In 1987, I had one stock mutual fund and on the day of the stock market crash was probably worth maybe $2,000. When the crash happened, I lost several hundred dollars but it seemed like all the money in the world. It seems silly now as a portfolio can fluctuate by thousands in one day!! The point is that my risk tolerance wasn't as high as I thought.

At your age, you should be mostly invested in stocks. Probably 80/20 stocks/bonds or 75/25 is appropriate for someone your age.
Last edited by nedsaid on Tue Jan 01, 2013 7:48 pm, edited 1 time in total.
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Re: Young Investor's Questions

Postby pennstater2005 » Mon Dec 31, 2012 2:10 pm

JEugeneA wrote:Very helpful insight everyone! 8-)

Vanguard's Life Strategy or Target Retirement are two I had yet to check out.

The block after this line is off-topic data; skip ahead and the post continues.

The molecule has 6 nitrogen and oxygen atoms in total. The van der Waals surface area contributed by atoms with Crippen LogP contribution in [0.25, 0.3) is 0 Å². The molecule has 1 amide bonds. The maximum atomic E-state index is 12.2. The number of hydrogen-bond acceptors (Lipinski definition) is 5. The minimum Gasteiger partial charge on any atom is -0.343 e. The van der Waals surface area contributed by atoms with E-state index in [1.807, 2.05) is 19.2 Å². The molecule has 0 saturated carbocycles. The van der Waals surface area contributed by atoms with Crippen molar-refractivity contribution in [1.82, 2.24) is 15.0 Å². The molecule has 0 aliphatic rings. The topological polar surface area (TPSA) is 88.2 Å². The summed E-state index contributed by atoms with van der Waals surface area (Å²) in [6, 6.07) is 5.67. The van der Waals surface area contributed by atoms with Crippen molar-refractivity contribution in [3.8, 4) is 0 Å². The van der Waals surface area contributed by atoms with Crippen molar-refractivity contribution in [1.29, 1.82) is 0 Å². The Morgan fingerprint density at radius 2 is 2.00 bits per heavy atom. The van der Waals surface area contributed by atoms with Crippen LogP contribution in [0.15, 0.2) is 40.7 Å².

I'd say the allocation distribution and expense ratio are more attractive for LifeStrategy Growth vs. TR2055.

The minimum investment for TR2055 however is only $1,000 vs. $3,000 for LSG.

Fidelity 4-in-1 still seems like a fair option as well, with a slightly higher ER.

...this must be due to having BOTH 500 & extended maket index funds instead of ONLY total stock market index fund.

Would there be any advantage to this combo to help override the disadvantage of higher ER?


It sounds like you're expecting some outperformance to help with the slightly higher ER. Only time will tell that. Stick with a simple portfolio using tax efficiency when able and stay the course. You read a great book by Jack Bogle so you are already on the right path.
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Re: Young Investor's Questions

Postby ruralavalon » Mon Dec 31, 2012 4:35 pm

JEugeneA wrote:
...this must be due to having BOTH 500 & extended maket index funds instead of ONLY total stock market index fund.

Would there be any advantage to this combo to help override the disadvantage of higher ER?

No, there is no such advantage. The S&P 500 plus Extended Market holds exactly the same stocks as the Total Market, and so will perform the same.